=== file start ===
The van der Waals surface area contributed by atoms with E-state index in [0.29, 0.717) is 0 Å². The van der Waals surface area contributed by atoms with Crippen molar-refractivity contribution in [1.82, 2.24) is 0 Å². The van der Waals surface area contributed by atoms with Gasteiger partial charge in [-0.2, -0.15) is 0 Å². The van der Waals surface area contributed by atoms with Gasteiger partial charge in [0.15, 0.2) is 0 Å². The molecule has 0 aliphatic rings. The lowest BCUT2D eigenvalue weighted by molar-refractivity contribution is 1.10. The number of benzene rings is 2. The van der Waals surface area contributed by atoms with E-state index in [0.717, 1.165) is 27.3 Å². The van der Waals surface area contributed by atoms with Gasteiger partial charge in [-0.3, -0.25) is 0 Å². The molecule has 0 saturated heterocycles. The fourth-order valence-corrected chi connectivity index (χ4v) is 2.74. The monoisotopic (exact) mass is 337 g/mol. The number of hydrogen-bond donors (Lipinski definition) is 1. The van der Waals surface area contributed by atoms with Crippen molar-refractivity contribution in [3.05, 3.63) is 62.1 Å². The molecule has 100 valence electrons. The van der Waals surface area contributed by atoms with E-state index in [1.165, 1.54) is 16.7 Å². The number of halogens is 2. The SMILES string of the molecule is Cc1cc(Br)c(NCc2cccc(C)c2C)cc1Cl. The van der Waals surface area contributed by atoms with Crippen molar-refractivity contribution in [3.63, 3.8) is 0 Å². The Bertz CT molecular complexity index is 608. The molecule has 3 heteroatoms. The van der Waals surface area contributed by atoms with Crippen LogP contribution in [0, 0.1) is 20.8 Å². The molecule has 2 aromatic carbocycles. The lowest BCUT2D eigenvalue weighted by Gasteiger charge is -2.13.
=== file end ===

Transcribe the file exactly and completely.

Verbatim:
The van der Waals surface area contributed by atoms with E-state index in [0.29, 0.717) is 0 Å². The van der Waals surface area contributed by atoms with Crippen molar-refractivity contribution in [1.82, 2.24) is 0 Å². The van der Waals surface area contributed by atoms with Gasteiger partial charge in [-0.2, -0.15) is 0 Å². The van der Waals surface area contributed by atoms with Gasteiger partial charge in [0.15, 0.2) is 0 Å². The molecule has 0 aliphatic rings. The lowest BCUT2D eigenvalue weighted by molar-refractivity contribution is 1.10. The number of benzene rings is 2. The van der Waals surface area contributed by atoms with E-state index in [0.717, 1.165) is 27.3 Å². The van der Waals surface area contributed by atoms with Gasteiger partial charge in [-0.3, -0.25) is 0 Å². The molecule has 0 saturated heterocycles. The fourth-order valence-corrected chi connectivity index (χ4v) is 2.74. The monoisotopic (exact) mass is 337 g/mol. The number of hydrogen-bond donors (Lipinski definition) is 1. The van der Waals surface area contributed by atoms with Crippen molar-refractivity contribution in [3.05, 3.63) is 62.1 Å². The molecule has 100 valence electrons. The van der Waals surface area contributed by atoms with E-state index in [1.165, 1.54) is 16.7 Å². The number of halogens is 2. The SMILES string of the molecule is Cc1cc(Br)c(NCc2cccc(C)c2C)cc1Cl. The van der Waals surface area contributed by atoms with Crippen molar-refractivity contribution in [3.63, 3.8) is 0 Å². The Bertz CT molecular complexity index is 608. The molecule has 3 heteroatoms. The van der Waals surface area contributed by atoms with Crippen LogP contribution in [0, 0.1) is 20.8 Å². The molecule has 2 aromatic carbocycles. The lowest BCUT2D eigenvalue weighted by Gasteiger charge is -2.13.